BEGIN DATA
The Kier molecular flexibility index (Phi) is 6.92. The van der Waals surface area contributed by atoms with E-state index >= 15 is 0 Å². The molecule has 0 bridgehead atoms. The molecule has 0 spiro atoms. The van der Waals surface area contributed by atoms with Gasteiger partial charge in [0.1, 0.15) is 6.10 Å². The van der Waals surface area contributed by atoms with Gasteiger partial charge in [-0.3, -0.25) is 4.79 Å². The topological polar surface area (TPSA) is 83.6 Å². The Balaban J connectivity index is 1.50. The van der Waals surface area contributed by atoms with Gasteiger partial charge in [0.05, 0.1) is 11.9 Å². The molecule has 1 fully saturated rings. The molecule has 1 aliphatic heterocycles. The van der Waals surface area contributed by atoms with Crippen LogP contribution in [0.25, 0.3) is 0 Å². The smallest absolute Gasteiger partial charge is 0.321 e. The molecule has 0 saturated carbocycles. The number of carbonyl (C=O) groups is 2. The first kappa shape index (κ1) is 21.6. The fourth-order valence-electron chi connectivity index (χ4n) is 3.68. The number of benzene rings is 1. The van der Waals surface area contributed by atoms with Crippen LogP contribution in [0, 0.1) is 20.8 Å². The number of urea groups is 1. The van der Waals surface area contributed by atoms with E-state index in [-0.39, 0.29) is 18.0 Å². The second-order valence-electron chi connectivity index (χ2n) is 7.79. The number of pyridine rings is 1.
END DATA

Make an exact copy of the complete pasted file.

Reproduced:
The Kier molecular flexibility index (Phi) is 6.92. The van der Waals surface area contributed by atoms with E-state index >= 15 is 0 Å². The molecule has 0 bridgehead atoms. The molecule has 0 spiro atoms. The van der Waals surface area contributed by atoms with Gasteiger partial charge in [0.1, 0.15) is 6.10 Å². The van der Waals surface area contributed by atoms with Gasteiger partial charge in [-0.3, -0.25) is 4.79 Å². The topological polar surface area (TPSA) is 83.6 Å². The Balaban J connectivity index is 1.50. The van der Waals surface area contributed by atoms with Gasteiger partial charge in [0.05, 0.1) is 11.9 Å². The molecule has 1 fully saturated rings. The molecule has 1 aliphatic heterocycles. The van der Waals surface area contributed by atoms with Crippen LogP contribution in [0.25, 0.3) is 0 Å². The smallest absolute Gasteiger partial charge is 0.321 e. The molecule has 0 saturated carbocycles. The number of carbonyl (C=O) groups is 2. The first kappa shape index (κ1) is 21.6. The fourth-order valence-electron chi connectivity index (χ4n) is 3.68. The number of benzene rings is 1. The van der Waals surface area contributed by atoms with Crippen LogP contribution in [0, 0.1) is 20.8 Å². The number of urea groups is 1. The van der Waals surface area contributed by atoms with E-state index in [-0.39, 0.29) is 18.0 Å². The second-order valence-electron chi connectivity index (χ2n) is 7.79. The number of pyridine rings is 1.